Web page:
Consumer advocacy groups are pushing the U.S. Food and Drug Administration to ban mercury used in dental amalgam fillings. Although a ban doesn’t look likely, the government may issue restrictions on amalgam fillings by next year.
Dental amalgam, in widespread use for over 150 years, is one of the oldest materials used in oral health care. Its use extends beyond that of most drugs, and is predated in dentistry only by the use of gold. Dental amalgam is the end result of mixing approximately equal parts of elemental liquid mercury (43 to 54 percent) and an alloy powder (57 to 46 percent) composed of silver, tin, copper, and sometimes smaller amounts of zinc, palladium, or indium.
The dental amalgam controversy is a debate over the use of mercury amalgam as a dental filling. The concern centers around the long-term health effects of toxicity or allergy which may be associated with constant mercury exposure, particularly as a potential cause of chronic illnesses, autoimmune disorders, neurodegenerative diseases, birth defects, and mental disorders. Scientists agree that mercury amalgam fillings expose the bearers to a daily dose of mercury, but different studies have concluded that this exposure may be as low as 1-3 µg/day (FDA), or as high as 27 µg/day (Patterson).
A recent lawsuit forced the Food and Drug Administration (FDA) to warn people about the possible dangers of mercury in dental fillings for some people, especially pregnant women and young children. The FDA is also expected to release stricter guidelines next year regarding amalgam use.
FDA Changes Position on Mercury Dental Fillings
For years, the FDA said amalgam fillings were safe. However, after a recent settlement with consumer advocacy groups such as Moms Against Mercury, the FDA now recognizes mercury’s possible harmful effects on the following:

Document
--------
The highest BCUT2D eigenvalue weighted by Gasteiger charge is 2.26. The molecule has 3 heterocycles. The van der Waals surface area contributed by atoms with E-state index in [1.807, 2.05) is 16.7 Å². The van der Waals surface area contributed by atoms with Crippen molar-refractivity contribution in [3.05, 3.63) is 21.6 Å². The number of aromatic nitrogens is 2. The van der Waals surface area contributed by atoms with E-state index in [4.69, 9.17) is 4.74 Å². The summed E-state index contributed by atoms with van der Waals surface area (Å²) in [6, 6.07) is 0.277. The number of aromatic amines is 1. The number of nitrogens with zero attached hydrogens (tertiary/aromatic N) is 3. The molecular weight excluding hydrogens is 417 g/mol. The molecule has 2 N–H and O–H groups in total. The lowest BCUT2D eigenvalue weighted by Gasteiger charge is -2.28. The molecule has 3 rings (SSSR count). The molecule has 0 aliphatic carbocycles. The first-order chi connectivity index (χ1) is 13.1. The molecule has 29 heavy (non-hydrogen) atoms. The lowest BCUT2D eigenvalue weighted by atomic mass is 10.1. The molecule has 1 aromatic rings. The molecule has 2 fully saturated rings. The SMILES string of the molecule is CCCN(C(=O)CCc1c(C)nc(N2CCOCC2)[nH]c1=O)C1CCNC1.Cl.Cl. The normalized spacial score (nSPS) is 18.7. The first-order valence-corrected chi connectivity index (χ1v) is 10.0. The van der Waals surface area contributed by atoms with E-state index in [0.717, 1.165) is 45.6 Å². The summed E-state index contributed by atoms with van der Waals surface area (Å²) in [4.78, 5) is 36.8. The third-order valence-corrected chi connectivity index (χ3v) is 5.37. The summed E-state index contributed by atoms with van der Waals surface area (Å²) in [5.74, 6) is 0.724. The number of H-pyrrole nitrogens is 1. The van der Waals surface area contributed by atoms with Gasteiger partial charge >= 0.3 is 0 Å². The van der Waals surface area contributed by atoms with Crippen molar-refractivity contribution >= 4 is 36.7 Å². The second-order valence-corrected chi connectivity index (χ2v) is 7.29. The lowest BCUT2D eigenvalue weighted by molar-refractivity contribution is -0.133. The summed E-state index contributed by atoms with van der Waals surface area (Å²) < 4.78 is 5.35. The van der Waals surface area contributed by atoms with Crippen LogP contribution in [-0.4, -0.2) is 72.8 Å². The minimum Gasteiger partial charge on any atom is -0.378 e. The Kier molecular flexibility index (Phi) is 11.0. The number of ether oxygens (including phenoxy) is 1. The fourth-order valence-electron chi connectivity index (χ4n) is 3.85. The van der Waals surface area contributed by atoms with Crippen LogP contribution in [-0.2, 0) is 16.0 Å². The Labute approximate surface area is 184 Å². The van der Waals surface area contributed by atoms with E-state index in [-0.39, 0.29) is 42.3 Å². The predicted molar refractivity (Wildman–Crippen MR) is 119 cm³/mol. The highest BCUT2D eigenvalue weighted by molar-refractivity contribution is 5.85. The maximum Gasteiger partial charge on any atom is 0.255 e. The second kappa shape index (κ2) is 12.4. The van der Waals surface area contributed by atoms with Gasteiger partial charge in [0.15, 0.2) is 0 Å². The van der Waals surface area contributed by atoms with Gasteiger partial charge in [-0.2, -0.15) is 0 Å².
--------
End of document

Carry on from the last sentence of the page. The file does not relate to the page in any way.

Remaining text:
- pregnant women
- nursing women
- young children
- people with compromised immune systems
- people sensitive to mercury exposure
- unborn children
The FDA posted new information on its Web site about mercury amalgam’s possible risks:
- “Dental amalgams contain mercury, which may have neurotoxic effects on the nervous systems of developing children and fetuses.”
- “Pregnant women and persons who may have a health condition that makes them more sensitive to mercury exposure, including individuals with existing high levels of mercury bioburden, should not avoid seeking dental care, but should discuss options with their health practitioner.” (Reuters, 6/4/08)
According to FDA spokeswoman Mary Peper Long, more than likely the FDA will not ban amalgam fillings. Instead, its new guidelines as of July 2009 may restrict the use of amalgam in some patients.
Charles Brown, a lawyer for Consumers for Dental Choice, one of the plaintiffs, said, “Gone, gone, gone are all of FDA’s claims that no science exists that amalgam is unsafe.” (Reuters, 6/4/08)
Worries over Mercury Dental Fillings
Groups such as Moms Against Mercury and Consumers for Dental Choice say mercury fillings may trigger health problems, including…
- Alzheimer’s disease
- brain damage
- irritability (erethism)
- kidney damage
- multiple sclerosis
The Environmental Protection Agency lists mercury as a neurotoxin. It can interfere with brain development and cognitive and motor skills.
The American Dental Association (ADA) considers amalgam safe, as does the National Institutes of Health (NIH).
More Mercury Research Needed, FDA Says
More than 100 million Americans have mercury dental amalgams, according to the American Dental Association (ADA).
Their use, though, declined as consumer concern over mercury rose. In 2003, dentists used amalgam in only 30% of 150 million fillings they placed in patients. Alternatives to amalgam include the following:
- composite resins
- metals like gold
However, dentists say amalgam fillings are stronger, cheaper, and more durable than the above alternatives.
The FDA started reviewing the use of mercury fillings in 2002. In 2006, a panel of independent advisers reviewed 34 studies and found no evidence that fillings cause problems in patients.
They did say, however, that the risks can’t be quantified until they see short-term exposure studies in specific groups of patients.
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